The Week in Cleantech (Aug. 19 to Aug. 25) – What Can The Volt Do For GM?

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On Monday, Ian Talley at the WSJ’s Energy Roundup informed us that there were no alternatives at NYMEX. While the reasons behind this delay may be unclear, the US Futures Exchange is moving ahead with what I believe are the first US wind power futures to be traded on a US exchange. On Wednesday, Dan Lewis at AEI informed us that Vestas was closing a second manufacturing plant in Australia. Not supporting the emergence of a strong renewables industry is, to say the least, an interesting policy choice on the part of the Federal and the various State governments in Australia. Wind investors now know what market not to bother with! On Thursday, David Ehrlich at Inside Greentech told us that offshore wind was getting pricey. We’ve discussed in the past how supply-chain gluts in the wind sector could create interesting investment opportunities in the turbine vendor space. However, a number of news items have recently hit the wire around this issue, and there are now some concerns around whether those gluts could hamper overall sector growth. On Thursday, Jim Fraser at The Energy Blog informed us that GM was planning on going full-steam ahead with the Volt. Of course, the Volt is not forecasted to hit the road until 2010, which gives competitors Toyota and Honda plenty of time to continue innovating in the clean car space. Much could happen with GM in the coming 2 1/2 years… On Thursday, Environmental Finance told us about the newly-formed Western Climate Initiative (WCI). Another step in the direction of non-voluntary North American carbon markets. On Friday, our very own Tom Konrad unearthed a special section on the Economist’s website that lets you browse many of the articles they have published on the topic of alternative energy. The Week in Cleantech is a weekly roundup of our favorite cleantech and alt energy blog posts and stories from across the web. If you know of a good piece that you think should be included here, don’t hesitate to let us know!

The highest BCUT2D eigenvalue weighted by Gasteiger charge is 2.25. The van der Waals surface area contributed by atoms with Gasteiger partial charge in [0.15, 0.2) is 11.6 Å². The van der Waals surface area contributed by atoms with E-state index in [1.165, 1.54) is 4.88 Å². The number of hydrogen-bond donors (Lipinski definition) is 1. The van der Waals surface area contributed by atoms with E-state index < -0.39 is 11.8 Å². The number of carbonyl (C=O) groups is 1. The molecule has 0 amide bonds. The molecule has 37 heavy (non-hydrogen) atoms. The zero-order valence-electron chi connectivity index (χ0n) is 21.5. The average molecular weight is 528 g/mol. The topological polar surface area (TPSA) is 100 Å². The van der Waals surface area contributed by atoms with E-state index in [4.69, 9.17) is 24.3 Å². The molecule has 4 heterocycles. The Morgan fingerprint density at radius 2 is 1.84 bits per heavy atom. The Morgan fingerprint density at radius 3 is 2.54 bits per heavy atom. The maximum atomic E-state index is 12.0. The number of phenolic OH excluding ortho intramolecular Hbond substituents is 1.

1. I can’t claim responsibility for finding the Economist archive. I learned about it in The Master Resource Report from Jim Hansen at KMS Financial Services in Washington.


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